South’s weak 2D opener pre-empted West’s strong 2C, so he had to start with a double. East had enough for a positive response, but did not want to choose the wrong major, so he stretched to cuebid 3D, asking partner to chose. West might keep the momentum going with a return cuebid, but he decided the simplest thing to do was to bid slam. North leads the eight of diamonds. How would you plan the play?
You have ten sure tricks and on this lead you must make a diamond, bringing the total to 11. A twelfth will be easy if either major breaks 3-3, but this is less probable than the normal 50 per cent when South is known to hold six diamonds. Still, if North holds four or more cards in both majors you might squeeze him.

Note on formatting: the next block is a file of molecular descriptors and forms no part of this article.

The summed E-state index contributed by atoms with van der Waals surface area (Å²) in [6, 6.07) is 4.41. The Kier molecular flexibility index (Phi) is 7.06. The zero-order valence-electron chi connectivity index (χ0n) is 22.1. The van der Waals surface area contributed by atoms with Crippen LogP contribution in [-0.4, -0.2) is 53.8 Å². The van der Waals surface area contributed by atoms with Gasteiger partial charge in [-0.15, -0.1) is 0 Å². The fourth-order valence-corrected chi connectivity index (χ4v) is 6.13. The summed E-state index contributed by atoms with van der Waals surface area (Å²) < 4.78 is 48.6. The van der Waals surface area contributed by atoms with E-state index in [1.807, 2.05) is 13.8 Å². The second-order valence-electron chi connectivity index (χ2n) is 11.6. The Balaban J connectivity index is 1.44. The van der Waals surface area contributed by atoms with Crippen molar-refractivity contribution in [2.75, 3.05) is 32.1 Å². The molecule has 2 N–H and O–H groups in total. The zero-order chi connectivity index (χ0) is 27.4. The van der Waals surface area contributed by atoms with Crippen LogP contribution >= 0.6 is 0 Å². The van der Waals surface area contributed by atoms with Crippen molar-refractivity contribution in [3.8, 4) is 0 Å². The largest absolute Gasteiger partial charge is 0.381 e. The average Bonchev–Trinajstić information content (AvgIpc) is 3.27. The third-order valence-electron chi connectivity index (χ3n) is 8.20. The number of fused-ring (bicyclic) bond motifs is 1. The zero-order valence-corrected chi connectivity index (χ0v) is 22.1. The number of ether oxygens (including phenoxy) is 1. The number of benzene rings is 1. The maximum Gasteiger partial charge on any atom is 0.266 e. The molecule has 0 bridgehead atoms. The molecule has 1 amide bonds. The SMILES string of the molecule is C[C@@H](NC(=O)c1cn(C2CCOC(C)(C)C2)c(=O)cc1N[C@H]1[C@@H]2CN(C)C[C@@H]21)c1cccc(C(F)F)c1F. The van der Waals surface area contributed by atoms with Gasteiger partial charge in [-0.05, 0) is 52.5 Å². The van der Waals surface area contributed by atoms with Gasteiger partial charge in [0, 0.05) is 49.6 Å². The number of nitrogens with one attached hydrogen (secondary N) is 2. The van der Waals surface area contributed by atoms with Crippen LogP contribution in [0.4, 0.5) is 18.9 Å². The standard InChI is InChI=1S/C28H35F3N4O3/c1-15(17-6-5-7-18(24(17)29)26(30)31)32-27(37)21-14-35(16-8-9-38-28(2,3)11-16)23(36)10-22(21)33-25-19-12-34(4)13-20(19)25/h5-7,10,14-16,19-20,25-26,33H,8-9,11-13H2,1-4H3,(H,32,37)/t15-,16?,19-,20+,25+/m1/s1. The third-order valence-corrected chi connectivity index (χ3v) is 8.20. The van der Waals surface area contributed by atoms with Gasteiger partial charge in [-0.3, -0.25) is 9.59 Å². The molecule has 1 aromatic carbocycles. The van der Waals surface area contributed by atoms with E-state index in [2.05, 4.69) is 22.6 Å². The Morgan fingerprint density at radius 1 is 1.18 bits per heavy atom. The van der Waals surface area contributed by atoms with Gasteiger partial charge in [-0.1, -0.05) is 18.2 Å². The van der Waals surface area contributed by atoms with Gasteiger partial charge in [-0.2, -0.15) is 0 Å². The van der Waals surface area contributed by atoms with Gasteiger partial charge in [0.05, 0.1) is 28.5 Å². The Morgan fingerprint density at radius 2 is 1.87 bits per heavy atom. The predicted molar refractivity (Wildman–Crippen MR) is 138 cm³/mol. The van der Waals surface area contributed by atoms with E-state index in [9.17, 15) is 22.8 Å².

It looks normal to play second hand low from dummy on the opening lead. If South rises with the ace you have your 12 tricks, but what if he inserts the ten to force your king? You can cash four clubs, discarding diamonds from dummy, but in the eight-card ending North is not squeezed. You need to lose one trick to rectify the count against North, and you can afford to lose only to the ace of diamonds.
Play the queen from dummy at trick one to force South to win. Whatever he returns you can clarify the situation by cashing three spades (or hearts). When South shows out on the third round, cash the king of diamonds and four clubs, discarding a diamond from dummy on the third club. The fourth club squeezes North; if dummy’s last spade has not become a winner you can discard it and cash four hearts.
If South perversely refuses to win the ace of diamonds you can simply lead towards your king for the twelfth trick.